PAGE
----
On May 12, 2005 Worldbridges at http://www.worldbridges.net started webcasting live to an audience of, well, zero to start out with. Their first listener was a guy named Conrad, and a month later they encountered Webheads http://webheads.info, and their audience has been assured ever since. Not that Webheads deserve any credit for that; Webcaster Jeff Lebow and his partner Dave Cormier have been energetic in finding interesting people to pull into the Webcast mix with regular programs such as http://www.worldbridges.com/livewire and http://www.edtechtalk.com.
In a field where others are content to podcast pre-recorded programs, Jeff and Dave have chosen to record on the fly by going live through Skype and other telephony links with spontaneous call-in conversation partners who have included Stephen Downes, Will Richardson, George Siemmens, and many other ESL, ed tech, and Web 2.0 luminaries. This approach has been so unique that Jeff was suprised to learn, while webcasting live from the recent Podcasting Academy conference in Boston, that webcasters were somewhat narrowly regarded as purveyors of webinars, sullied with commercial overtones. Worldbridges on the other hand has used the webcast technique to inject dialog into podcasting, resulting in numerous informative conversations which are put into the RSS feed-stream and made available for pod-catching.
Despite a confusing proliferation of domain names and projects, Worldbridges's style of media dissemination has caught on with a growing network of educators. In a recent webcast (June 12, 2006, I believe) they started a new domain http://newmediateaching.net/ on the fly while doing a show. Within a minute of the domain's propogation over the Internet, the domain had 8 subscribers. Obviously, whatever it is Worldbridges does -- and to find out what that is read on -- it's infectuous.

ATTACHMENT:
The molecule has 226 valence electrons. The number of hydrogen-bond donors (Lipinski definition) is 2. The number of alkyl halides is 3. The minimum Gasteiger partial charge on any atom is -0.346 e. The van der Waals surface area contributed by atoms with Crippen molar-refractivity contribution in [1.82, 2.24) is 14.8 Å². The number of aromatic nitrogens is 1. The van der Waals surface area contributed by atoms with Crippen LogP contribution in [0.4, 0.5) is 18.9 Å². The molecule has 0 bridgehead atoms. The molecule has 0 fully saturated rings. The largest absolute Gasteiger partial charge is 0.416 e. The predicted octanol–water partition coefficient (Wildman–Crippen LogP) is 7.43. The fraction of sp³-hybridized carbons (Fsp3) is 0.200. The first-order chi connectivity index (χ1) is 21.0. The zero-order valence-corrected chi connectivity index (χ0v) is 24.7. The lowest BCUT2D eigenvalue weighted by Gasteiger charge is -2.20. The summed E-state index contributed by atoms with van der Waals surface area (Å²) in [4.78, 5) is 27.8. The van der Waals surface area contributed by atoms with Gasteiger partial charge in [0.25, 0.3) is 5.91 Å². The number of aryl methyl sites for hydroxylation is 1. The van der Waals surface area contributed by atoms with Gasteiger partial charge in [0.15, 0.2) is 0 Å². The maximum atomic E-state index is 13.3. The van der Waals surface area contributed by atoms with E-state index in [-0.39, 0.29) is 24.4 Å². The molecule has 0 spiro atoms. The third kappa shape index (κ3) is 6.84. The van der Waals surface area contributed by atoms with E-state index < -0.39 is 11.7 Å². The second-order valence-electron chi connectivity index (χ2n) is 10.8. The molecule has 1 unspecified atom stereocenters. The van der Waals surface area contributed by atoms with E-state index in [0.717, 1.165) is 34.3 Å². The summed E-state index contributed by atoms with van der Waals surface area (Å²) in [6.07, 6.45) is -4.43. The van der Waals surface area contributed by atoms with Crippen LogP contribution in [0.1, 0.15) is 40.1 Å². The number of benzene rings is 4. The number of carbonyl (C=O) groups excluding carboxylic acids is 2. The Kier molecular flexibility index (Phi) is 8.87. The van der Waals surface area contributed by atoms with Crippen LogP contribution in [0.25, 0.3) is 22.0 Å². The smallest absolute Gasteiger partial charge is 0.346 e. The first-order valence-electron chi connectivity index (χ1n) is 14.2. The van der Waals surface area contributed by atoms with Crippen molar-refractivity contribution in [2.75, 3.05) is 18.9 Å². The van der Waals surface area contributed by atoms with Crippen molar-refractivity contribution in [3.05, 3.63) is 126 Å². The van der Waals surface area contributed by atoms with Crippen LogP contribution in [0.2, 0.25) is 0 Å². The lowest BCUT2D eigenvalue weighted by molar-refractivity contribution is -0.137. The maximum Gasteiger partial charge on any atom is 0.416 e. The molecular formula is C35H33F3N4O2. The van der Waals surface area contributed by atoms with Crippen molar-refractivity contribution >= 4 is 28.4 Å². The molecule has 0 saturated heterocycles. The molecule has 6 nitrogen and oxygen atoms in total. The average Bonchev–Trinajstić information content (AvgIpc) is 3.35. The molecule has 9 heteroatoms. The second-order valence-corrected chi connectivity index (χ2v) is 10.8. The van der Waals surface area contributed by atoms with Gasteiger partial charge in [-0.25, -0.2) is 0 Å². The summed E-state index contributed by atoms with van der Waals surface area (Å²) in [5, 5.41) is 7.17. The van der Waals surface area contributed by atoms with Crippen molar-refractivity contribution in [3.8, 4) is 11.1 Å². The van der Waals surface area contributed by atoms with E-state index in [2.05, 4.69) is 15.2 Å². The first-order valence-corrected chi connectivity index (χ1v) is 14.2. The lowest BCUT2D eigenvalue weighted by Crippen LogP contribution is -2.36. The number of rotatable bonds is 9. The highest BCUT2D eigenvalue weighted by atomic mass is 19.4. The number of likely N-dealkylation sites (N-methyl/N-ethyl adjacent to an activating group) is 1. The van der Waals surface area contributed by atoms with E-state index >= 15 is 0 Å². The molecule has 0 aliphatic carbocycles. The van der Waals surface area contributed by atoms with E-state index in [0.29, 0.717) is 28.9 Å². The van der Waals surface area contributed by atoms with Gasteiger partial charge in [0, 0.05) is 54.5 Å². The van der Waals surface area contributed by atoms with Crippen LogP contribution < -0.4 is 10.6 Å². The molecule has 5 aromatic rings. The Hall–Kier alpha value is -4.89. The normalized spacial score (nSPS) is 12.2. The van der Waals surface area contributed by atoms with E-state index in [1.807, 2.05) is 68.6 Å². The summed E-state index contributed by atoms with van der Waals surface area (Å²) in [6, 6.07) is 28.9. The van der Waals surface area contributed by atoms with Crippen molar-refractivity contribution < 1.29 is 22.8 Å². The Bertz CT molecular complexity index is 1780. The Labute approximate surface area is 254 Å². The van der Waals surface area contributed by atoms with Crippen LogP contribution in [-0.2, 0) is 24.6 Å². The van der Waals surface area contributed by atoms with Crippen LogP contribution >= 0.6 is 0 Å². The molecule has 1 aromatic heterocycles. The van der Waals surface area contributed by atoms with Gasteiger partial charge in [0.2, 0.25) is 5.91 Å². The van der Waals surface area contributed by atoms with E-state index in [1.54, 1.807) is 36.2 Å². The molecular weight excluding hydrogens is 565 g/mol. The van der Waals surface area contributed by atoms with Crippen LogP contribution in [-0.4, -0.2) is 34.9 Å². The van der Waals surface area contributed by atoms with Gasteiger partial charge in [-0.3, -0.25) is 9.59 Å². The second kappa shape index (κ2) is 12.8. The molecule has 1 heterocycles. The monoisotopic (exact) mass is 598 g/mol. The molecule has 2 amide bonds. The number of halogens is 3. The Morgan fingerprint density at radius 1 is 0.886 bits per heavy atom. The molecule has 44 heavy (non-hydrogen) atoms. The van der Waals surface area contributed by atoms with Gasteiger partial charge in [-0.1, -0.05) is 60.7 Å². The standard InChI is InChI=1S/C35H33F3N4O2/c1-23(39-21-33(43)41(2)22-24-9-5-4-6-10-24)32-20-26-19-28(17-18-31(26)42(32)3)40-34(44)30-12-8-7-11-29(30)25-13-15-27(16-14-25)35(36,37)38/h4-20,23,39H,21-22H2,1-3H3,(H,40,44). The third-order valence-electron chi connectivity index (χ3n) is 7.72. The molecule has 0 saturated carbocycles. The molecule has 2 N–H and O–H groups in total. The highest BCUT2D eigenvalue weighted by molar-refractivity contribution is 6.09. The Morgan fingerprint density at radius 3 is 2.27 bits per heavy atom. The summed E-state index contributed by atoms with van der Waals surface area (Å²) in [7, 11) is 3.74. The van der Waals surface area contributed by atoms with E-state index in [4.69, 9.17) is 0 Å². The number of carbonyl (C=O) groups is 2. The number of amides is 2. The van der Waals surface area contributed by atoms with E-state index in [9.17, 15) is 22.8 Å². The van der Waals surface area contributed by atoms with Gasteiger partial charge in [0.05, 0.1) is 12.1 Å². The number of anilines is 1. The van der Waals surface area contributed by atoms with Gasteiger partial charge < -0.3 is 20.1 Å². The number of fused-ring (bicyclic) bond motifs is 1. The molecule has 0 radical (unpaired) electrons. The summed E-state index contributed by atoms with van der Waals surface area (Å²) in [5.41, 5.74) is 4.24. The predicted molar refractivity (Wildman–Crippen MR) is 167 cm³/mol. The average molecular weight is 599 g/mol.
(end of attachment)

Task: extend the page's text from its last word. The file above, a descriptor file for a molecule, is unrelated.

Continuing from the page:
Apart from being a valuable resource to those interested in what's happening right now in educational technology, Worldbridges provides the community that has grown around it with free training. In April 2006 Jeff started a Webcast Academy project http://webcastacademy.net/ which attempts to train others (for free) how to Webcast in order to create a larger base of people who, as Dave puts it, will make mistakes that Jeff and Dave can learn from instead of the other way around. The Book of Webcasting is a must-read for those interested in this technology: http://webcastacademy.net/Book_of_Webcasting. And continuing in the spirit of sharing open source training in open source software, Worldbridges is also starting similar training in the Drupal course/content management system, again as a community service.